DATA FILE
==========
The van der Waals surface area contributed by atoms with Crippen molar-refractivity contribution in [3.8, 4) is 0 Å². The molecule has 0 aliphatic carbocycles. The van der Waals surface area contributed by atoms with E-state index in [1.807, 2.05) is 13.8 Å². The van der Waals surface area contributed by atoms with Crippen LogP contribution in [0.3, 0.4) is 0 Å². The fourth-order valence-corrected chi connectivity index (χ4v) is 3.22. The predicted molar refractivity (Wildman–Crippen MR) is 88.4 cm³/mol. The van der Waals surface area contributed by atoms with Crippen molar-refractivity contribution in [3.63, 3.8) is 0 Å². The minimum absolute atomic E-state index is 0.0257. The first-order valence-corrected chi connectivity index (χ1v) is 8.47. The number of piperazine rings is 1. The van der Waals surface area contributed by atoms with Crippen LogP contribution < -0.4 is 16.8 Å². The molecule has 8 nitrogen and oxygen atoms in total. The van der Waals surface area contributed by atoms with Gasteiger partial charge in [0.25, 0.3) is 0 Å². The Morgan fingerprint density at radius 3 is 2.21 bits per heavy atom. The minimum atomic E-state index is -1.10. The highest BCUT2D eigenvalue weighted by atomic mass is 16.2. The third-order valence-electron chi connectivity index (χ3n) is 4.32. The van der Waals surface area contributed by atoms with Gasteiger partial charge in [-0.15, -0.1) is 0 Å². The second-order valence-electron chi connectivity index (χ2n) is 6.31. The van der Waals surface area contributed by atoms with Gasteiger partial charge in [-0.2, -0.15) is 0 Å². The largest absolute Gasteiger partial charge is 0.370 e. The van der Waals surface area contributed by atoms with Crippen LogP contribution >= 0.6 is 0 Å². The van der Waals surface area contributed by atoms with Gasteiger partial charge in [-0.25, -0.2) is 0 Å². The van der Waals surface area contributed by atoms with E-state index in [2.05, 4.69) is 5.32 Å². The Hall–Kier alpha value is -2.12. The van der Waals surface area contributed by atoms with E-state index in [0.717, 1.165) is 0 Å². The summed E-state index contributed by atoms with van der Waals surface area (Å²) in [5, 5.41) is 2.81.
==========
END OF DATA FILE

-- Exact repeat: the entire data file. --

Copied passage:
The van der Waals surface area contributed by atoms with Crippen molar-refractivity contribution in [3.8, 4) is 0 Å². The molecule has 0 aliphatic carbocycles. The van der Waals surface area contributed by atoms with E-state index in [1.807, 2.05) is 13.8 Å². The van der Waals surface area contributed by atoms with Crippen LogP contribution in [0.3, 0.4) is 0 Å². The fourth-order valence-corrected chi connectivity index (χ4v) is 3.22. The predicted molar refractivity (Wildman–Crippen MR) is 88.4 cm³/mol. The van der Waals surface area contributed by atoms with Crippen molar-refractivity contribution in [3.63, 3.8) is 0 Å². The minimum absolute atomic E-state index is 0.0257. The first-order valence-corrected chi connectivity index (χ1v) is 8.47. The number of piperazine rings is 1. The van der Waals surface area contributed by atoms with Crippen LogP contribution < -0.4 is 16.8 Å². The molecule has 8 nitrogen and oxygen atoms in total. The van der Waals surface area contributed by atoms with Gasteiger partial charge in [0.25, 0.3) is 0 Å². The Morgan fingerprint density at radius 3 is 2.21 bits per heavy atom. The minimum atomic E-state index is -1.10. The highest BCUT2D eigenvalue weighted by atomic mass is 16.2. The third-order valence-electron chi connectivity index (χ3n) is 4.32. The van der Waals surface area contributed by atoms with Gasteiger partial charge in [-0.15, -0.1) is 0 Å². The second-order valence-electron chi connectivity index (χ2n) is 6.31. The van der Waals surface area contributed by atoms with Gasteiger partial charge in [-0.2, -0.15) is 0 Å². The largest absolute Gasteiger partial charge is 0.370 e. The van der Waals surface area contributed by atoms with Crippen LogP contribution >= 0.6 is 0 Å². The van der Waals surface area contributed by atoms with Gasteiger partial charge in [-0.25, -0.2) is 0 Å². The van der Waals surface area contributed by atoms with E-state index in [2.05, 4.69) is 5.32 Å². The Hall–Kier alpha value is -2.12. The van der Waals surface area contributed by atoms with E-state index in [0.717, 1.165) is 0 Å². The summed E-state index contributed by atoms with van der Waals surface area (Å²) in [5, 5.41) is 2.81.